A reader forwarded this open letter to the Republican Party. It says everything I've been saying, and what should be obvious to any nonfoxified observer. Which means it'll either not be seen by those who could use a little reality-testing, or, if they happen to, it'll be rejected like a mismatched kidney. (I will say, though, that it's more of a screed than a thoughtful dissection. Not that I haven't done the same. And everything it says is demonstrably true):
...Thanks to you, Tea baggers – and many others among the GOP ranks – the GOP has placed itself in the position of having to try to appease a wide variety of unreasonable, unjust, unconstitutional, immoral, greedy and mutually exclusive demands – from a variety of radical, fascist, bigoted, misogynistic, extremist, ultra-wealthy, corporate, private military, special interest and Christian theocratic organizations and ideologues.
These interests have now quite literally bought and paid for the GOP and Tea Party – and many of these “personally interested parties” hold positions of power among your ranks. The ongoing sabotage of your party comes from within and from without.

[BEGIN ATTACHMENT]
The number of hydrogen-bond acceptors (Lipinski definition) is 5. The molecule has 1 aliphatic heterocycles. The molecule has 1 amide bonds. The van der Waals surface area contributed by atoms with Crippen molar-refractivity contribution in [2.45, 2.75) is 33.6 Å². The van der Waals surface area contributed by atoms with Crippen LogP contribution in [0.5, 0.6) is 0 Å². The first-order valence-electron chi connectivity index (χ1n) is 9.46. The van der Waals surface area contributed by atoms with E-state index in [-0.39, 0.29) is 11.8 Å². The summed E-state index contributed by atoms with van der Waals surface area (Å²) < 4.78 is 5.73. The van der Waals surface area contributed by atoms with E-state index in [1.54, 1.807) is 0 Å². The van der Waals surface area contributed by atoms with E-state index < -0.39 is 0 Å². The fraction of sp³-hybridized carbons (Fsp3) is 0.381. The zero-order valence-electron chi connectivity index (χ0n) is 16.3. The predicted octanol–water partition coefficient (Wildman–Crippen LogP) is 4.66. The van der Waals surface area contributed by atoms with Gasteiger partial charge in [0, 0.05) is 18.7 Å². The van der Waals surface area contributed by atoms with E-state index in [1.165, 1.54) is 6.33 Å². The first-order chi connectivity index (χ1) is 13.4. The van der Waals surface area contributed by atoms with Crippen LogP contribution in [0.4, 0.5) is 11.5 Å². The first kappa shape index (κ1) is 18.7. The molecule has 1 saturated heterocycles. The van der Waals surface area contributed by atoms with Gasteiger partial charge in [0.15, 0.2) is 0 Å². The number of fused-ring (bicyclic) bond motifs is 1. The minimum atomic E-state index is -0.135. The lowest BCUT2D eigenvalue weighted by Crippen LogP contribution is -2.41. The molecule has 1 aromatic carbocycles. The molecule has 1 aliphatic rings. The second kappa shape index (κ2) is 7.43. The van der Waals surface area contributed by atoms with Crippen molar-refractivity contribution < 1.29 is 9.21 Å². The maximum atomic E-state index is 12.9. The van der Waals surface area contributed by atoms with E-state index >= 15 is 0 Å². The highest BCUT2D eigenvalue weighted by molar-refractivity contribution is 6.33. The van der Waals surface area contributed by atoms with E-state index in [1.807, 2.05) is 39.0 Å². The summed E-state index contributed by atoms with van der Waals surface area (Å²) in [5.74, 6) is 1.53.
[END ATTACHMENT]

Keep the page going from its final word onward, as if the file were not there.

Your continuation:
You have successfully created a public media bubble and political echo chamber which have allowed you to create and propagate a “convincing” alternate reality that’s caused and allowed you to morph into your current delusional, harmful and self-destructive form – but that bubble is beginning to pop, and the echo chamber is cracking...One hopes the last part is true, too. Time will tell. Even if it is, the only way it'd matter is if people around the country decide to unelect teabagger-facilitating Republican representatives. It won't happen in any of the gerrymandered districts. So it'd be up to the elusive "reasonable" conservatives. Are there enough of them to make a difference? In districts where their votes would have meaning? Would they go so far as to vote D? If not, would electing "moderate" Rs mean they'd stand up for true (and truly dying) conservatism? Seems too many bridges, too much far.
On the other hand, after the vote to re-open the government, etc, there's this, from Andy Borowitz:
WASHINGTON (The Borowitz Report)—Residents of the District of Columbia were roused from their sleep by a massive fireworks display over the White House just after midnight, as President Obama declared what he called “a national day of gloating.”
In addition to a ticker-tape parade, the day’s events will include a screening on the Mall of a clip reel of Texas Senator Ted Cruz’s marathon Senate speech, punctuated by sad trombone sounds.